Program lets students donate meal plan

University students often find toward the end of a semester that they have more swipes than they can hope to use.

The Falcon Care program is aiming to help students put those swipes to good use.

The program, which has been in effect since the fall semester, allows on-campus students with meal plan to donate unused swipes to students who are in need of food.

Much of the concern comes from the needs of off-campus students in particular, according to sophomore Nadia Oehler, who spearheaded the program.

Oehler is the Student Affairs Chair in the University Undergraduate Student Government.

“There is this huge need by students struggling with hunger that typically happens off-campus because they don’t have the dining meal plan that’s required of all on-campus students,” she said. “[Falcon Care] kind of just spurred out of this desire to do something about students who were feeling like they had too many swipes at the end of the semester.”

The inability of an individual to get nutritional food is called “food insecurity,” and it isn’t generally associated with college students. The recent rise of college tuition nationwide has had an effect on meal budgeting for those attending college.

According to the Michigan State University Food Bank, the number of university campus food banks in the U.S. shot up from one in 2007 to 121 in 2014. Additionally, a survey conducted last year by the University of Oregon found that 59 percent of their campus had recently experienced food insecurity.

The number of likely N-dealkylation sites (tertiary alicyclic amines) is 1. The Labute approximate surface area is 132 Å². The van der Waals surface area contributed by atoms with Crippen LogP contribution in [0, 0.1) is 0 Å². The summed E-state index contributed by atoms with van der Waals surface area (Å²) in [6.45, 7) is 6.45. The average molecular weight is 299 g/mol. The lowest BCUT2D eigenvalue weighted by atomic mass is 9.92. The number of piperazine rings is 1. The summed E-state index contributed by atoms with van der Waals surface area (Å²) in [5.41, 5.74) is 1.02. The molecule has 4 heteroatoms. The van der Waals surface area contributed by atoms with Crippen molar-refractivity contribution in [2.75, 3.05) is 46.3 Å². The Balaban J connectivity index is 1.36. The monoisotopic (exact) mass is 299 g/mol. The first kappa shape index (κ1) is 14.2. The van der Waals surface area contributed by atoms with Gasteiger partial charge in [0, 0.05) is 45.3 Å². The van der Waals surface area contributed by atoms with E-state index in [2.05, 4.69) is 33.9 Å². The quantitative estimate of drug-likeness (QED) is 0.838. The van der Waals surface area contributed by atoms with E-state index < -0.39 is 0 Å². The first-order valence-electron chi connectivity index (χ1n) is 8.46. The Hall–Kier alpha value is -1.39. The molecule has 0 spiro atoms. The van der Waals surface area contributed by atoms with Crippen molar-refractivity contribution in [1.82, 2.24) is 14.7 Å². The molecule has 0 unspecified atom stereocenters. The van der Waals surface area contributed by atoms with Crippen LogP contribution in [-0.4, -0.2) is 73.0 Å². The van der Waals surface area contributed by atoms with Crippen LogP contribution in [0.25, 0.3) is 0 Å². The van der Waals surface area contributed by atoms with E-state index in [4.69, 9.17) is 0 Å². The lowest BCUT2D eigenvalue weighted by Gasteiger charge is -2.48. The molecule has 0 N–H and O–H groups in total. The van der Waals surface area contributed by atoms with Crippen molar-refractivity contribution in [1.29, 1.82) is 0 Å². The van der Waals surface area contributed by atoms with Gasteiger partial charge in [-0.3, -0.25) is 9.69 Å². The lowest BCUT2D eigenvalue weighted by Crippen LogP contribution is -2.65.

Students who wish to donate swipes may donate one per week, which go to a single “swipe bank” collected by dining services. Swipes are taken from the bank and put on cards with five swipes each, which Oehler said is for “a meal per day.”

These cards are then distributed from the Office of the Dean of Students to those who need them.

Students must first be referred by a University health or financial office before they may take advantage of the program, such as the Falcon Health Center or the Counseling Center.

“Those recommendations can come from numerous different places from around campus where those people are kind of trained to see those signs,” she said.

The cards look no different from a temporary meal card given to a group visiting the University.

“You can’t peg them when they’re a student when they’re [using the cards],” Oehler said. “It can be an embarrassing thing when you can’t provide for yourself … we don’t want to give it a stigma.”

Oehler said much of the program’s promotion is focused on those who need it, rather than the entire student body. Since the fall, the program has collected roughly 40 swipes which have gone to roughly two or three people.

“Right now we’re not looking at making any changes that are huge and dramatic,” she said.

University Dining Services Director Michael Paulus said in an email that the organizations involved in the Falcon Care program believe it will be approved by the University for the upcoming academic year.

Oehler said her experience working with dining services has been positive.

“It’s such a great collaboration that we’ve been able to have with them,” she said.